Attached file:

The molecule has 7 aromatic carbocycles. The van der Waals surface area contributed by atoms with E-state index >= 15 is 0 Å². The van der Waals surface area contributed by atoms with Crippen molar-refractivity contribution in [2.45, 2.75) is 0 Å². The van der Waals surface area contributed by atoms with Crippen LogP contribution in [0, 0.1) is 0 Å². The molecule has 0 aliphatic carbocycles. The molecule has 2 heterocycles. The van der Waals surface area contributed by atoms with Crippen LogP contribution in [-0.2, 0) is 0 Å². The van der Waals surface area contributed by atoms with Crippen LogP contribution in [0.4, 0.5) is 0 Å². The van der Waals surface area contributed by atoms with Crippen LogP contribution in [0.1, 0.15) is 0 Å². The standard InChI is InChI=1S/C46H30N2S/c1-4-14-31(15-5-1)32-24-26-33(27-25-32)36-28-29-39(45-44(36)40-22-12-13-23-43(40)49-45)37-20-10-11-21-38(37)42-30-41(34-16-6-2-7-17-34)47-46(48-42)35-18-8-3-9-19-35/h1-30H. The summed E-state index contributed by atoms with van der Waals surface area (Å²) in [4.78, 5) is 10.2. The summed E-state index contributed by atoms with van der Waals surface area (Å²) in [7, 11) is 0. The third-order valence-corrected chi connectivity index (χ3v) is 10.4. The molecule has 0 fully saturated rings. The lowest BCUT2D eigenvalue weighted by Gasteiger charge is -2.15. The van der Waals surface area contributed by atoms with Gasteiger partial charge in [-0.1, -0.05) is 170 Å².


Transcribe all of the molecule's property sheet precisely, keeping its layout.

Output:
The molecule has 7 aromatic carbocycles. The van der Waals surface area contributed by atoms with E-state index >= 15 is 0 Å². The van der Waals surface area contributed by atoms with Crippen molar-refractivity contribution in [2.45, 2.75) is 0 Å². The van der Waals surface area contributed by atoms with Crippen LogP contribution in [0, 0.1) is 0 Å². The molecule has 0 aliphatic carbocycles. The molecule has 2 heterocycles. The van der Waals surface area contributed by atoms with Crippen LogP contribution in [-0.2, 0) is 0 Å². The van der Waals surface area contributed by atoms with Crippen LogP contribution in [0.4, 0.5) is 0 Å². The van der Waals surface area contributed by atoms with Crippen LogP contribution in [0.1, 0.15) is 0 Å². The standard InChI is InChI=1S/C46H30N2S/c1-4-14-31(15-5-1)32-24-26-33(27-25-32)36-28-29-39(45-44(36)40-22-12-13-23-43(40)49-45)37-20-10-11-21-38(37)42-30-41(34-16-6-2-7-17-34)47-46(48-42)35-18-8-3-9-19-35/h1-30H. The summed E-state index contributed by atoms with van der Waals surface area (Å²) in [4.78, 5) is 10.2. The summed E-state index contributed by atoms with van der Waals surface area (Å²) in [7, 11) is 0. The third-order valence-corrected chi connectivity index (χ3v) is 10.4. The molecule has 0 fully saturated rings. The lowest BCUT2D eigenvalue weighted by Gasteiger charge is -2.15. The van der Waals surface area contributed by atoms with Gasteiger partial charge in [-0.1, -0.05) is 170 Å².